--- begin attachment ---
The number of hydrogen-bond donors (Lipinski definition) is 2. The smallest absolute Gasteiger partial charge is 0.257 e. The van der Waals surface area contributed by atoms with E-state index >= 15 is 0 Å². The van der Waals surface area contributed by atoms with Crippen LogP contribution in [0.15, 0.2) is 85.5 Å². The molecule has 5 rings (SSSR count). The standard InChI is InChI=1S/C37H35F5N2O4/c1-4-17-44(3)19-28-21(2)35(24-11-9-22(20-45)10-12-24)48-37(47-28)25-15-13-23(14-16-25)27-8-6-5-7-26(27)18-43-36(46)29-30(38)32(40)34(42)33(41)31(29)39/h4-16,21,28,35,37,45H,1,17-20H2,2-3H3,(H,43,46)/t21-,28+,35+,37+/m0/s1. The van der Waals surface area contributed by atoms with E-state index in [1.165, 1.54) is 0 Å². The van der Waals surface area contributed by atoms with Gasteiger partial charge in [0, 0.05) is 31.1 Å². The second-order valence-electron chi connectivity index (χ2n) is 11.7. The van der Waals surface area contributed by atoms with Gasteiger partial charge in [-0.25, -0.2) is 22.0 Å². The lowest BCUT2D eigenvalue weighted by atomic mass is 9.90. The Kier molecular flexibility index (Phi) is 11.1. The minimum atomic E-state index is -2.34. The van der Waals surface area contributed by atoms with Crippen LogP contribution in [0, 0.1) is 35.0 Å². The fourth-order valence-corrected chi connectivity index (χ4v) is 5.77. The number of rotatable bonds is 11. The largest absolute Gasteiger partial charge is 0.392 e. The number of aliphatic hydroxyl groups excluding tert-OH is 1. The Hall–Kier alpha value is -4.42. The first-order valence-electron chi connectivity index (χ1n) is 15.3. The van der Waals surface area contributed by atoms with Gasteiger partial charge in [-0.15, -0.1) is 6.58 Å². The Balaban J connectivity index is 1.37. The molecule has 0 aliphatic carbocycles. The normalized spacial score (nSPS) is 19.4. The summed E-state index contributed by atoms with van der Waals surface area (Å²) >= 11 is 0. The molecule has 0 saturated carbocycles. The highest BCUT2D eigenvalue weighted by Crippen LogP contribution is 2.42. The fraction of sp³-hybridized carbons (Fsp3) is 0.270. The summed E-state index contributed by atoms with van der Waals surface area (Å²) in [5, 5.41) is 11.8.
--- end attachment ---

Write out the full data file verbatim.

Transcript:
The number of hydrogen-bond donors (Lipinski definition) is 2. The smallest absolute Gasteiger partial charge is 0.257 e. The van der Waals surface area contributed by atoms with E-state index >= 15 is 0 Å². The van der Waals surface area contributed by atoms with Crippen LogP contribution in [0.15, 0.2) is 85.5 Å². The molecule has 5 rings (SSSR count). The standard InChI is InChI=1S/C37H35F5N2O4/c1-4-17-44(3)19-28-21(2)35(24-11-9-22(20-45)10-12-24)48-37(47-28)25-15-13-23(14-16-25)27-8-6-5-7-26(27)18-43-36(46)29-30(38)32(40)34(42)33(41)31(29)39/h4-16,21,28,35,37,45H,1,17-20H2,2-3H3,(H,43,46)/t21-,28+,35+,37+/m0/s1. The van der Waals surface area contributed by atoms with E-state index in [1.165, 1.54) is 0 Å². The van der Waals surface area contributed by atoms with Gasteiger partial charge in [0, 0.05) is 31.1 Å². The second-order valence-electron chi connectivity index (χ2n) is 11.7. The van der Waals surface area contributed by atoms with Gasteiger partial charge in [-0.25, -0.2) is 22.0 Å². The lowest BCUT2D eigenvalue weighted by atomic mass is 9.90. The Kier molecular flexibility index (Phi) is 11.1. The minimum atomic E-state index is -2.34. The van der Waals surface area contributed by atoms with Crippen LogP contribution in [0, 0.1) is 35.0 Å². The fourth-order valence-corrected chi connectivity index (χ4v) is 5.77. The number of rotatable bonds is 11. The largest absolute Gasteiger partial charge is 0.392 e. The number of aliphatic hydroxyl groups excluding tert-OH is 1. The Hall–Kier alpha value is -4.42. The first-order valence-electron chi connectivity index (χ1n) is 15.3. The van der Waals surface area contributed by atoms with Gasteiger partial charge in [-0.15, -0.1) is 6.58 Å². The Balaban J connectivity index is 1.37. The molecule has 0 aliphatic carbocycles. The normalized spacial score (nSPS) is 19.4. The summed E-state index contributed by atoms with van der Waals surface area (Å²) >= 11 is 0. The molecule has 0 saturated carbocycles. The highest BCUT2D eigenvalue weighted by Crippen LogP contribution is 2.42. The fraction of sp³-hybridized carbons (Fsp3) is 0.270. The summed E-state index contributed by atoms with van der Waals surface area (Å²) in [5, 5.41) is 11.8.